To try to break the logjam, Kathbern began to research the ownership of Jack’s prior employer to try to get some information that might be helpful. Finding older records of the defunct company, Kathbern discovered that the owner had the same surname as Jack. Obviously, Jack had been working in a family company and some sort of inter-family animosity had developed which was apparently why Jack was reluctant to have this person used as an employment reference. When we confronted Jack with this information, he admitted that in fact, the owner was his uncle and they had had a falling out and were no longer on speaking terms.
We shared this information with Ida, explaining that the problem with the previous employer reference was a family issue and not easily resolved. She understood but still wanted greater assurance, so we arranged to have her speak directly with the two peer references so that she could get a more complete and personal impression of Jack’s skills, experience and character. This worked well, and Ida agreed to sign off on waiving the condition in the offer relating to references.
Kathbern then contacted Jack with the good news that the conditional nature of the offer had been waived and the agreement was now in effect. To our dismay, since this process had taken a couple of days, Jack informed us that he now felt that perhaps with so much concern about employment references, Ida was not confident that he was the right choice and that he would be better off accepting the XYZ Corp. offer. Of course, since he had already accepted Ida’s conditional offer, it was within Ida’s control to waive the condition or not, and now that it had been waived, the agreement was legally in effect. On the other hand, an employer is not in a particularly advantageous position, from a practical point of view, to force a reluctant new employee to assume their duties against their will, even if legally bound to assume those duties.
This was not good and was made worse when Jack formally notified both Kathbern and Ida that he was declining the Attwell Machinery offer (notwithstanding the fact that he had already accepted it and it was now an agreement legally in effect). Kathbern immediately called Jack to explain on Ida’s behalf that it wasn’t so much that she didn’t have confidence in Jack’s ability to perform in the position as it was that she was doing rigorous due diligence that was only normal given the importance of ensuring that this position was filled properly and to minimize the chances of a mistake being made. There was no demonstration of a lack of confidence in him personally and he should not take the reference checking process as any such indication.
Jack was somewhat mollified by this line of discussion but declined to withdraw his rejection notice, instead asking for a few hours to contact XYZ Corp. Later that day, Jack called to say that he would withdraw his rejection notice and would be pleased to join Ida at Attwell Machinery as their new Service Manager.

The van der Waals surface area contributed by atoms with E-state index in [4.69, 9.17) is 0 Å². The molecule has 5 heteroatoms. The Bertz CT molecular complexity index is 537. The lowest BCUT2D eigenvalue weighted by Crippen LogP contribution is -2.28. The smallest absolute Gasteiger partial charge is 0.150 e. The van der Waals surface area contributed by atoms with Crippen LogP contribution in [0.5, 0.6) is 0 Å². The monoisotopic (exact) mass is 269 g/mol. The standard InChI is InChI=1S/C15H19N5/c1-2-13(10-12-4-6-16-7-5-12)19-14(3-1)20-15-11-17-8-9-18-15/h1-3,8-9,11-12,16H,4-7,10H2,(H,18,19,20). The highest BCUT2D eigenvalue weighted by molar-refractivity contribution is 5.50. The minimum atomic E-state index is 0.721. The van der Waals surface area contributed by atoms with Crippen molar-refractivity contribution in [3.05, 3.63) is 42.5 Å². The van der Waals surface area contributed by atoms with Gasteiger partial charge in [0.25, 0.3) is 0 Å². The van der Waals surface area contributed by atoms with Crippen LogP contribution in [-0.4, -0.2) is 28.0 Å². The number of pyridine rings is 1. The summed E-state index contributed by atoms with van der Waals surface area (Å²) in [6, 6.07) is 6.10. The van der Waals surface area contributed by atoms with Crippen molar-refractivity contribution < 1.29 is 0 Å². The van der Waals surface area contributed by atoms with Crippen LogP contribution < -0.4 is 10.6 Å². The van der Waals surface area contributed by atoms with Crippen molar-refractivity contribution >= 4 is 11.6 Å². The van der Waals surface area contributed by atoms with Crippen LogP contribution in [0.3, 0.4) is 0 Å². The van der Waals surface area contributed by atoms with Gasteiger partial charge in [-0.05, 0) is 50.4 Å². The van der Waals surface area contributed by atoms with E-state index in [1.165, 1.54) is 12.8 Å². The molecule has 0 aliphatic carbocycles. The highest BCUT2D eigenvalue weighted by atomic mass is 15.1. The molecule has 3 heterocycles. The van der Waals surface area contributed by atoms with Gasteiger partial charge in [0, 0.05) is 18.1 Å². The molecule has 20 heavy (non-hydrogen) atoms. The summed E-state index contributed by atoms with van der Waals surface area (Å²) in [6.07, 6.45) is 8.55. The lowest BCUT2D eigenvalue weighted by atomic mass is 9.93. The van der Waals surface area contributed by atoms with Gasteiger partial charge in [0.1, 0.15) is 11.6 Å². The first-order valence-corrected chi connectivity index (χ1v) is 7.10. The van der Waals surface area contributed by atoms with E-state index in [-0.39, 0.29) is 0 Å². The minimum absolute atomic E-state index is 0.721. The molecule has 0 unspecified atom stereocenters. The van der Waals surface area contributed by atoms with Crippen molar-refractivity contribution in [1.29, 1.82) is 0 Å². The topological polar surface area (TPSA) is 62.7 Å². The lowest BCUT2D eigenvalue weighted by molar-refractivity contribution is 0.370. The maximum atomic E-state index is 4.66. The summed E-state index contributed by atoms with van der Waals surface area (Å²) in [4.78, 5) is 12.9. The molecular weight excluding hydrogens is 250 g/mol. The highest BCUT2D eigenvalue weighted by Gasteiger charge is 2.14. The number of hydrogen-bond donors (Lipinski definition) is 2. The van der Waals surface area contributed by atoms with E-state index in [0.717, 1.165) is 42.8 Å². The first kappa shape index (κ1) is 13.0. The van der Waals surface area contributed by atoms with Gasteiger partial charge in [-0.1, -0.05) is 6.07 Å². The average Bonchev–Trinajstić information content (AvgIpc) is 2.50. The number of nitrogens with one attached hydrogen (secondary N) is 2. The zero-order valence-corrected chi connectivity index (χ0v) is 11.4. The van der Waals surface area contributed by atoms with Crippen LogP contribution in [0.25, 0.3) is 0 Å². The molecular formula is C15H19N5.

Read More: Selecting The Best Talent – You Are Not The Only One In Charge
- Kathbern could have shortened this drama had we drilled down harder and sooner into the nature of Jack’s past employer to discover why he was reluctant to provide a prior supervisor as a reference.
- XYZ Corp. made a mistake by not including a deadline in their offer. This allowed Jack the time to “shop around” for a better one.
- XYZ Corp.’s HR Director wasn’t available at the critical moment when Jack wanted to speak with him/her. If hiring Jack was a high priority, there should have been alternative ways of communicating (snooze and you lose).
- Never give up. In a competitive market and with the current talent shortage, even causes that are apparently lost can often be turned around – sometimes more than once.
There is a story about a self-made man who, along with his wife, attended her high school reunion. While there, he met her high school sweetheart, Billy-Bob.
Later that night, he remarked to his wife, “Well dear, I guess if you had married Billy-Bob you wouldn’t have flown in for your high school reunion on a private jet like you did with me today.”
His wife turned to him and said, “If I had married Billy-Bob, it would have been him that came here on the private jet with me!”.
Similarly, we at Kathbern believe that, if XYZ Corp. had been our client in this case, Jack would now be working for them.
Kathbern Management is an executive search firm based in Toronto, helping companies find the executives and senior managers who not only have the experience and credentials to fulfill their responsibilities, but also have the emotional and “fit” requirements that will enable them to be successful in a particular environment. We simplify the process and, through our deep research, are able to bring more and better candidates forward than would ever be possible through a do-it-yourself passive advertising campaign.
Contact us today for a free consultation about your key person search.